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Ali Spittel
Ali Spittel

Posted on • Originally published at welearncode.com on

A Complete Beginner's Guide to Web Development

You most likely visit websites almost every day, whether to interact with friends on social media, to shop, to do work, or thousands of other activities. But, how are websites made? This post will take you from beginner to creating a website that anyone on the web can visit!

If you're brand new to programming, you may also want to read this post!

How the Browser Works

If you're reading this article, you've used a web browser before. Browsers like Google Chrome, Mozilla Firefox, Microsoft Edge, and Apple Safari allow you to access the internet.

First, a user chooses a URL they want to go to - for example, they could type "https://twitter.com" into the URL bar and press enter, or they could click a link somewhere else online. This makes a request to a server.

A server is a computer that can handle these requests and then return information to the browser. This data is called the response. Often, that response contains an HTML page that the browser can display to that user.

This process is called the request-response cycle.

An Example: Twitter

Let's dive a little deeper with an example. First, the user makes a request to Twitter by typing "https://twitter.com" in the URL bar. Then, a Twitter server decides what information should be returned to the requester.

Let's discuss the URL a little more: "https://twitter.com" returns the home feed page. If the user navigated to "https://twitter.com/aspittel" instead, they'd expect to see my profile and tweets instead. The server is responsible for obtaining the appropriate information based on the user's request. The website data, such as Tweets and users, are stored in a database. The server queries that database for the appropriate data for the page and performs other logic to manipulate that data.

Finally, the server responds with the response, which will be an HTML page with the correct data plugged into it.

Frontend vs. Backend Development

Let's talk a little about the technologies that go into web development. We normally divide development into Frontend and Backend. Frontend developers work on the user interface side of websites, so how the page looks, displaying the content, and how the user interacts with the site. Backend developers work on the server-side -- they write the logic that decides which data is sent to the user.

Frontend developers normally use HTML, CSS, and JavaScript -- which we will discuss more in this post. Backend developers have a lot more languages to choose from such as Python, PHP, Java, and C#.

To get started, let's write a frontend website.

Frontend Technologies

Three primary languages go into websites: HTML, CSS, and JavaScript.

HTML is responsible for the content of web pages -- things like text, images, videos, and headings are controlled by HTML.

CSS is for styling websites, so colors, fonts, and the positioning of elements. We can use CSS to style the content we create with HTML.

Finally, JavaScript makes web pages interactive. Some examples would be popups and data that changes. You can also use JavaScript to write or update HTML, so some websites are written entirely in JavaScript now!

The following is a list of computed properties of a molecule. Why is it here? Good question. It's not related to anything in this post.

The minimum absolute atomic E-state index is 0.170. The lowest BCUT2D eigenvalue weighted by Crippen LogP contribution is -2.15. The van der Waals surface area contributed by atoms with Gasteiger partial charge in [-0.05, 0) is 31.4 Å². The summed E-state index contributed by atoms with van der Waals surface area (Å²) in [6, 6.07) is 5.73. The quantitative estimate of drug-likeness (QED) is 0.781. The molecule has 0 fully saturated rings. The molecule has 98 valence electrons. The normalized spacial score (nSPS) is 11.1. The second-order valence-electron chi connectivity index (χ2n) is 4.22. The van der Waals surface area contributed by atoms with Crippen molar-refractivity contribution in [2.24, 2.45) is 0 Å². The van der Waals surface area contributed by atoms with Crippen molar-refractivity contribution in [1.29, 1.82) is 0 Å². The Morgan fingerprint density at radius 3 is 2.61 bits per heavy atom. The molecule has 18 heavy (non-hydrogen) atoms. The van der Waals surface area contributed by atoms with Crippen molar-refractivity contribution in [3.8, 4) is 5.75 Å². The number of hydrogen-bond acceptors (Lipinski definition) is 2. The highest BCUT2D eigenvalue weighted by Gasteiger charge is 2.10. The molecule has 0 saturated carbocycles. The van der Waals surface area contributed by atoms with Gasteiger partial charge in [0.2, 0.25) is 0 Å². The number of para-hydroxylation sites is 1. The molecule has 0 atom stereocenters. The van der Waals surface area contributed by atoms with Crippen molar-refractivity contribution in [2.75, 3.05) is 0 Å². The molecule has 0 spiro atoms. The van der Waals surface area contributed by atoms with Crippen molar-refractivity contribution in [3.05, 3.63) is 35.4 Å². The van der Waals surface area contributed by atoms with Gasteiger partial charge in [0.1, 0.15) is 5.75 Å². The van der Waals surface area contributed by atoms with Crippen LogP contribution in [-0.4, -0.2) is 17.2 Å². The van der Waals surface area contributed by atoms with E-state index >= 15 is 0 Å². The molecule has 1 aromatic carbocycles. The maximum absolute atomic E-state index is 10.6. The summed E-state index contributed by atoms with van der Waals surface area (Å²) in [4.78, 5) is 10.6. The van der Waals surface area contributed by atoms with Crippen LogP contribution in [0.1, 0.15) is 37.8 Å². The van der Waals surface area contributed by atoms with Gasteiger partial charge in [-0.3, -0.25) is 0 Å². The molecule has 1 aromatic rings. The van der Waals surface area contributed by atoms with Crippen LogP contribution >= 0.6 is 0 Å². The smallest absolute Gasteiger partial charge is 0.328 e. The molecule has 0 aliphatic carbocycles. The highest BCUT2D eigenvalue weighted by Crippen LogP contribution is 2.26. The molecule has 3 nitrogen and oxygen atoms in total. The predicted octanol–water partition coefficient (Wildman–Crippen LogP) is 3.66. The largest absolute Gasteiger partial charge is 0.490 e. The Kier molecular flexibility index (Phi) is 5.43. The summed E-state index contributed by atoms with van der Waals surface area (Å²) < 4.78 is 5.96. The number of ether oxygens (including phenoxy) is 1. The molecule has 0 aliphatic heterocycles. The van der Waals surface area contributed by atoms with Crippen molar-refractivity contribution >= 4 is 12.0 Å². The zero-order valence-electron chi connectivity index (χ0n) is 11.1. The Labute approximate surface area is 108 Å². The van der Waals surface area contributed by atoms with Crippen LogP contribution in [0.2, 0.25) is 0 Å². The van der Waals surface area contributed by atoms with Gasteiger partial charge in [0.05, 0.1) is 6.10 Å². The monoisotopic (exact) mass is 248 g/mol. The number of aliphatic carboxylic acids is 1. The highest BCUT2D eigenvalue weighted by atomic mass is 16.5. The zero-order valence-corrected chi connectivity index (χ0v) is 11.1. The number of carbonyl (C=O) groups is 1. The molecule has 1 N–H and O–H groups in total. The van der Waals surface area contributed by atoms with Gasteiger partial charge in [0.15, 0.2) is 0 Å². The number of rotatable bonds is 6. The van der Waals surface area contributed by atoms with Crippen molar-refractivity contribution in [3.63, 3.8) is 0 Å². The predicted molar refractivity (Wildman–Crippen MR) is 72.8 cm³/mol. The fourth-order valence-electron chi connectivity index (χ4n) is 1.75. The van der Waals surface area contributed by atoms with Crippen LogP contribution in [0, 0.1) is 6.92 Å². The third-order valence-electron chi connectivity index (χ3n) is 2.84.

Let's learn the basics of these frontend languages, and build an "about me" site with HTML and CSS.

Let's Create a Website

The first thing we need to do is download a text editor, which will allow us to write code. There are a lot of options on which to use, but my favorite is Visual Studio Code. Go ahead and download it on your computer.

Once it's downloaded, open the application. Also, create a folder on your computer. On a Mac, you can open up the finder application and then click file > new folder. On a Windows computer, you can do similar with the File Explorer app. Call the folder about-me or whatever you want to call it!

Now, navigate back to VS Code. Click on the Open folder... link under Start. Then, select the folder you just created.

open folder under start

Now, we'll create two files, index.html and style.css. You can do this in VS Code by clicking on the icon that looks like two pieces of paper on the left-hand bar.

Then click on the new file button next to the name of the folder. You may need to hover over the explorer section on the left that opened when you clicked the two pieces of paper button. Then enter the name of the file and press the enter key.

You can also create the files in your finder or file explorer if you're more comfortable with that!

HTML

We write HTML using tags that describe what type of content is between them. For example:

<h1>Hello World</h1>

<h1> is the open tag, it denotes that Hello World, our content, is a first level header. </h1> is the close tag, which ends the header.

Let's go ahead and add code to our website.

In VS Code, click on the index.html file you created to open it up.

In the file, add the following code:

<html></html>

These tags say that anything between them is HTML -- this may be obvious to us, but it's good practice to tell the browser that too.

Let's go ahead and add a <head> and a <body> tag inside of the <html> tags:

<html>
  <head></head>
  <body></body>